It’s that time of year again, and every online resource for small business has some form of the “tax tips” post (see our roundup below), but we’d also like to acknowledge that this is the time of year to get organized for filing in 2011. For small businesses owners (and the self-employed), most tax preparation actually comes during the tax year: collecting receipts, tracking expenses, measuring revenue, etc. Make sure that you have a good accounting system that you can keep up with. Also make note of the changes to tax law in the upcoming year. Inc. Magazine has a great article outlining what you need to do to prepare for next year.
But for now, April 15th is looming, so let’s see what advice is out there for completing your 2010 tax return:
- AllBusiness.com offers this comprehensive list of ten tips (be sure to check out all three pages): http://www.allbusiness.com/accounting-reporting/corporate-taxes/2975296-1.html
- Inc. Magazine has seven tips for the Home-Based Business: http://www.inc.com/guides/201102/small-business-tax-tips-for-home-based-businesses.html and this advice for the Sole-Proprietor: http://www.inc.com/guides/201101/how-to-find-a-tax-preparer-for-your-small-business.html
- Entrepreneur Magazine reminds you about these small business tax breaks: http://www.entrepreneur.com/article/217811
- And of course, the IRS’ “Filing Season Central” for Small Business and Self-Employed filers: http://www.irs.gov/businesses/small/article/0,,id=134947,00.html
How are you filing this year? What are your tax issues? Let us know in a comment below!
A majority of the start-up businesses that come through our doors inquire about grants, loans, and initial funding. Answers to these questions are often hard to give. There is a widespread notion that there is money out there for people looking to open a hair salon or consulting firm or whatever it might be. Unfortunately, that is not the reality.
Government grants are given out for research, for non-profits, and not much else (i.e., not for commercial ventures). Even if you happen to be starting a non-profit, grants are often hard to secure, and there are some pretty particular reporting requirements in order to maintain that funding.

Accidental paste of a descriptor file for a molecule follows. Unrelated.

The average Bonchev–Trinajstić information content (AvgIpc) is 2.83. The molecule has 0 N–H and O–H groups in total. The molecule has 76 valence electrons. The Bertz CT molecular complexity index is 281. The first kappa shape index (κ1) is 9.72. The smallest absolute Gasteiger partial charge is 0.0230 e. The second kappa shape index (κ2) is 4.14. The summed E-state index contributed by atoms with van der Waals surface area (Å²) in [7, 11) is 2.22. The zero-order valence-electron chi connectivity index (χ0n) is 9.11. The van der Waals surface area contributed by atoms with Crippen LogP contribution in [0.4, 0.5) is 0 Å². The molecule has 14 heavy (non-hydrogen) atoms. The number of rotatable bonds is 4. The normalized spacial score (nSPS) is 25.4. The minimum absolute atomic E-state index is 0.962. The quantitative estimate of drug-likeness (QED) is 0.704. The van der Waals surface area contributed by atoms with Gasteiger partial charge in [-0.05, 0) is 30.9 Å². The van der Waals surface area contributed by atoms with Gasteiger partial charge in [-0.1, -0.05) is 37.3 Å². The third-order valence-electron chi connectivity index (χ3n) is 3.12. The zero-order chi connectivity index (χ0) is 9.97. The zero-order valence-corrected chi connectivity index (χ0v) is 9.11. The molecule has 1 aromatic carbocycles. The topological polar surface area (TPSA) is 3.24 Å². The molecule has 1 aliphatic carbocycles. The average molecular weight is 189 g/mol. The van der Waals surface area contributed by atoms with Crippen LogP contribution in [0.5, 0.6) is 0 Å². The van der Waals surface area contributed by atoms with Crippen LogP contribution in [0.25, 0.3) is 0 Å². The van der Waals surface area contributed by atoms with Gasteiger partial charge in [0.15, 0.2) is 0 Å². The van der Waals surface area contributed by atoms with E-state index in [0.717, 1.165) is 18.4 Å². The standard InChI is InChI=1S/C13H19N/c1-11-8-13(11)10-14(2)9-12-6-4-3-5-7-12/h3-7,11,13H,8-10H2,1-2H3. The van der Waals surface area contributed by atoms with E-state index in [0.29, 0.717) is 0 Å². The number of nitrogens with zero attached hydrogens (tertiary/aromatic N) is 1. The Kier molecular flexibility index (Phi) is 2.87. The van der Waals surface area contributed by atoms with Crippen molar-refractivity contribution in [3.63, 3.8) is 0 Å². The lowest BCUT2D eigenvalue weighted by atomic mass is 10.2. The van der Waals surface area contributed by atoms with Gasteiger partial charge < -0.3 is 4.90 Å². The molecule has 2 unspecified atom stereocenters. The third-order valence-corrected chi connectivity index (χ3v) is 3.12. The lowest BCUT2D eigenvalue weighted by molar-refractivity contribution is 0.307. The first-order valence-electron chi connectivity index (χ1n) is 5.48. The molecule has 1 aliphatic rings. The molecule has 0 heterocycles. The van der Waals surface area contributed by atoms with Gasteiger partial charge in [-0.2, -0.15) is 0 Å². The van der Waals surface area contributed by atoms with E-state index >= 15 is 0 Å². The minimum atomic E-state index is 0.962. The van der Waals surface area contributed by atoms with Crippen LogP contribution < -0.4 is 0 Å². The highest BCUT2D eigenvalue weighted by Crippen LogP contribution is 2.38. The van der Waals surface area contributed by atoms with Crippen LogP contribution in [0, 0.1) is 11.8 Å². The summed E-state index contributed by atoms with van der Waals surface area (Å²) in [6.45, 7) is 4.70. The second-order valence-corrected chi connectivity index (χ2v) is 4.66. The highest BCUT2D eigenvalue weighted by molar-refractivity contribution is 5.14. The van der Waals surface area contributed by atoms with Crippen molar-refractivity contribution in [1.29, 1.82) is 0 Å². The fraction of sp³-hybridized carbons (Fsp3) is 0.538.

Sometimes grants are allocated to small businesses in industries like childcare or green technology through state or local organizations, but they often require matching funds or other combined financing. Business.gov offers this online tool to search for grants you might qualify for.
Loans, on the other hand, are pretty widely available to small business start-ups. Here are some resources:
SBA 7(a) Loan Program guarantees small business loans from banks and other lending institutions for both start-up and existing small businesses. This is the most common option for SBA guaranteed loans and because most banks and some other commercial lenders participate, loans are widely available. While the lender agrees to structure the loan, it shares the risk with the SBA, making it easier to make loans to small business owners. Find out more about the 7(a) Program on the SBA website.
SBA Micro-Loan Program is another lending option with the SBA that provides. These are small, short-term loans that average $13,000 and max out at $25,000 and are distributed through community organizations with SBA funds. Find out how to apply for an SBA micro-loan here.
New York State’s Community Development Financial Institution Assistance Program (CDFI) provides micro-loans to business owners who may not qualify for bank loans, as well as minority and women-owned businesses. CDFI also offers one-on-one counseling and business development assistance to facilitate credit-readiness. Click here to find more information and a list of participating financial institutions.